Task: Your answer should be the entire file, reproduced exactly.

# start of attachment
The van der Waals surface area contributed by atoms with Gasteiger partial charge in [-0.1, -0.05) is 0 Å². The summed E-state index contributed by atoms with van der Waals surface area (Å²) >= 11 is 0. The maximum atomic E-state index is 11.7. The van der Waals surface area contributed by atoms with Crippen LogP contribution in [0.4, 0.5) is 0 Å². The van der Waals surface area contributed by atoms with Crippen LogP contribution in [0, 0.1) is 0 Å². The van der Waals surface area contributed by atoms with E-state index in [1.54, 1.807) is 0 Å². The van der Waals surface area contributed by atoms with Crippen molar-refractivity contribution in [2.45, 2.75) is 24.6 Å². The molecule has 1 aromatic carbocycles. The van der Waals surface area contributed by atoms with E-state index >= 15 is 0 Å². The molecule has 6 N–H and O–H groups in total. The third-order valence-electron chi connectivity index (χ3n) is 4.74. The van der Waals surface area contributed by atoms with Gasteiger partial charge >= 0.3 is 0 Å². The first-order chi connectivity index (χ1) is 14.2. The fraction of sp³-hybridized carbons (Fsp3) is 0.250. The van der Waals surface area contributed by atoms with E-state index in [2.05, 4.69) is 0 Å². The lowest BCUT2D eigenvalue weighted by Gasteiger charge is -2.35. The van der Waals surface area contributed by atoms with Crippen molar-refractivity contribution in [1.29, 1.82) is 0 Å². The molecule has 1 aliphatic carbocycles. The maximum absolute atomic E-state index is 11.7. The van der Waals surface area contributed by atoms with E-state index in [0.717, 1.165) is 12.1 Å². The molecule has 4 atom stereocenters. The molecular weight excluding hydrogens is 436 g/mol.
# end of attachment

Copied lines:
The van der Waals surface area contributed by atoms with Gasteiger partial charge in [-0.1, -0.05) is 0 Å². The summed E-state index contributed by atoms with van der Waals surface area (Å²) >= 11 is 0. The maximum atomic E-state index is 11.7. The van der Waals surface area contributed by atoms with Crippen LogP contribution in [0.4, 0.5) is 0 Å². The van der Waals surface area contributed by atoms with Crippen LogP contribution in [0, 0.1) is 0 Å². The van der Waals surface area contributed by atoms with E-state index in [1.54, 1.807) is 0 Å². The van der Waals surface area contributed by atoms with Crippen molar-refractivity contribution in [2.45, 2.75) is 24.6 Å². The molecule has 1 aromatic carbocycles. The van der Waals surface area contributed by atoms with E-state index >= 15 is 0 Å². The molecule has 6 N–H and O–H groups in total. The third-order valence-electron chi connectivity index (χ3n) is 4.74. The van der Waals surface area contributed by atoms with Gasteiger partial charge >= 0.3 is 0 Å². The first-order chi connectivity index (χ1) is 14.2. The fraction of sp³-hybridized carbons (Fsp3) is 0.250. The van der Waals surface area contributed by atoms with E-state index in [2.05, 4.69) is 0 Å². The lowest BCUT2D eigenvalue weighted by Gasteiger charge is -2.35. The van der Waals surface area contributed by atoms with Crippen molar-refractivity contribution in [1.29, 1.82) is 0 Å². The molecule has 1 aliphatic carbocycles. The maximum absolute atomic E-state index is 11.7. The van der Waals surface area contributed by atoms with E-state index in [0.717, 1.165) is 12.1 Å². The molecule has 4 atom stereocenters. The molecular weight excluding hydrogens is 436 g/mol.